Trickle-down health care

A version of this post originally appeared on Devex. Reposted with permission.

Do investments in private hospitals and clinics catering to the wealthy strengthen primary health care systems in poor countries?

At a recent roundtable discussion in New York City, a representative of a private equity group presented plans to build private hospitals in emerging markets, such as Kenya, as one of the best ways to strengthen primary health care delivery. For most of us who have worked on strengthening health systems, investing in hospitals that cater to the well-off doesn’t sound like the best way to meet the health needs of the poor.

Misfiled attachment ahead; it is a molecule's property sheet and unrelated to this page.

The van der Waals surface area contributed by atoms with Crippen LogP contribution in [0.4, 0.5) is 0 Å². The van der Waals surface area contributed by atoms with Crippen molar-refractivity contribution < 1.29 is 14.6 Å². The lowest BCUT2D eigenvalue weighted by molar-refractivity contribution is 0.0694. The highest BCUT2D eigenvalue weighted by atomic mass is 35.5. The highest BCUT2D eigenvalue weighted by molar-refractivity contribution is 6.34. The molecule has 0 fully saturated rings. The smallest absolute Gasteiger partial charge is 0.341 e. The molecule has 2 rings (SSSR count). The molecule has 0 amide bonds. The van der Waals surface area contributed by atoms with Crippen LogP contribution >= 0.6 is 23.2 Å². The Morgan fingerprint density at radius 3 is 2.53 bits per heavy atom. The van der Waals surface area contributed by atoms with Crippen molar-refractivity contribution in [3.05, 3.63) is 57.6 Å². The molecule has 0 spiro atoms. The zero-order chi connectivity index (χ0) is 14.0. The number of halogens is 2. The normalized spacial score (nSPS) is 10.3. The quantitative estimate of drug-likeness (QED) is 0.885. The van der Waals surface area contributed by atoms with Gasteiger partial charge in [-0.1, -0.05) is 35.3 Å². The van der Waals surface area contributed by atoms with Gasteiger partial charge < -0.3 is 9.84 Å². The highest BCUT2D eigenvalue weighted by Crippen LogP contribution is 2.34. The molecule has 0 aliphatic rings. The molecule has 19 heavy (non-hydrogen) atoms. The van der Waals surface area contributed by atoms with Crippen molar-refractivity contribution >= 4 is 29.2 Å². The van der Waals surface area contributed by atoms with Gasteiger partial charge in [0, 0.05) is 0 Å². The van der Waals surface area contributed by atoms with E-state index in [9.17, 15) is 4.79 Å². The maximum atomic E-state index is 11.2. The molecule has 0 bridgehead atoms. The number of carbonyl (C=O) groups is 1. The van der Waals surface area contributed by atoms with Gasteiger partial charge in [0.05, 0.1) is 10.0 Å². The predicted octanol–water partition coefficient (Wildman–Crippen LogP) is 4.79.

Ever since the 1978 Alma-Ata Declaration on Primary Health Care, there has been a strong consensus to promote policies aimed at allocating resources away from expensive curative care to preventive and primary care delivered at the community level. Has an emerging middle class, population growth, the increasing prevalence of noncommunicable diseases and the advance of medical technology over the last 40 years turned this reasoning on its head?

The best way to improve the health status of the poor is to finance programs that directly benefit them. Click To Tweet

The private equity fund manager’s argument is this: The only way to create local capacity for a fully functioning health care system is to start at the top and cascade best practices and standards to lower levels of the system. Building capacity requires experienced local specialists — doctors, nurses, administrators and technicians — who can serve as mentors and trainers to disseminate knowledge and skills through the system.

Read the entire blog here.

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